I spent this weekend Staycationing in D.C. . . . Watching baseball. Being a tourist. I was struck by how much the city has changed in the 15+ years I've lived here.
I moved to D.C. in 1995, and spent three years at law school at George Washington University in "Foggy Bottom." I lived in a studio apartment about 4 blocks from campus (interestingly, in a building across the street from my current office). Back then, when one crossed Pennsylvania Avenue after, say, 7:00 pm, heading up New Hampshire towards the residential areas of the city, the streets were empty. I could walk home from the library at night and barely see another soul. I remember going out to the local bars on Thursday night (Buffalo Billiards . . . The Front Page, et cetera). We had a friend -- we'll call him Eric (because, like, that was his name). He lived on 15th and K Street. When we left the bars late a night, he'd throw on his backpack and literally RUN the three blocks or so to his place, on the theory that no one would put the effort in to mugging him if they had to chase and catch him first. And, god forbid you walked easterly down Pennsylvania avenue towards the capital. At night, and especially on the weekends, anything east of, say, 15th street was a giant homeless shelter. A good place to get hit over the head. I can remember walking to the Macy's at Metro Center on the weekends and being virtually alone with the vagrants. And Chinatown was no place for a reputable person to spend time. And the area south of the capital, along the Anacostia river, was a barren and scary land.
Fast forward to 2015. I feel like the entire city has pretty much transformed. Eric would look like a fool running home from the bars to 15th/K Street nowadays. Hell, the entire Mass Ave corridor has gentrified nearly down to Union Station. And Chinatown is Disney Land, thanks, largely, to the Verizon Center which brought professional sports from Landover, Maryland to the center of the city, and, along with it, residences, businesses, restaurants, bars and everything else. I grabbed dinner at around midnight, Saturday night, at a joint in the area, and walked back to the hotel afterwards without a care in the world. That walk would have been a non-starter 15 years ago. And the area south of the Capital, along the waterfront . . . thanks to National's park, the same type of redevelopment that transformed Chinatown is happening along the river. What use to be industrial warehouses, dilapidated row homes and homeless is now new restaurants, $800,000 one-bedroom condos and parents pushing kids in strollers. What use to be closed businesses and empty streets on the weekends is now bustling with sidewalks full of tourists and residents. In short, this is not the same city I moved to in '95.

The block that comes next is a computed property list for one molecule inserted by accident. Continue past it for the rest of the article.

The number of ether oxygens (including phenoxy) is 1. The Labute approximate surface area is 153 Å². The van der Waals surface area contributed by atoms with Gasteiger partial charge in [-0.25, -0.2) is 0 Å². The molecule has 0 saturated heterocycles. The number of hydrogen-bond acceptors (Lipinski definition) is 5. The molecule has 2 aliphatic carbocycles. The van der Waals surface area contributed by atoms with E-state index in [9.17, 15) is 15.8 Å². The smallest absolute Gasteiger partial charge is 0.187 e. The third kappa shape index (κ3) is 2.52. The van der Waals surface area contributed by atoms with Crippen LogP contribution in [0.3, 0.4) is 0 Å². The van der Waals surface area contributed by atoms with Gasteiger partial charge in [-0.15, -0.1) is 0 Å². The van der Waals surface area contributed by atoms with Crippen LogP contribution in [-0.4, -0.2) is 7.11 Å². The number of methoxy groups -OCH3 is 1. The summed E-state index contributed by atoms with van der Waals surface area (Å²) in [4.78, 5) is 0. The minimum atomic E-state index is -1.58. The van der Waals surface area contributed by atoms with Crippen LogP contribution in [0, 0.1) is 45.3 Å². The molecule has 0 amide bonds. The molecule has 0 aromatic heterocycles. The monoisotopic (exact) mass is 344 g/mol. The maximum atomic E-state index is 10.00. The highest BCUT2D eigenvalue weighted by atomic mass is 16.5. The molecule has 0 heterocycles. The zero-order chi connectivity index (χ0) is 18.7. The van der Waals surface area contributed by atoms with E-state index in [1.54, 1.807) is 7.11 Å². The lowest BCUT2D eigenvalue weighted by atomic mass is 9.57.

Anyway, I'll leave you with some photos of my weekend:
Friday Night Game
The W Hotel - my home base for the weekend
Doors of the Justice Department
National Mall from afternoon run
Suprem Court from Capital Grounds
'86 World Series Hero (Ray Knight)
Rockies warming up
Great Night for a Ball Game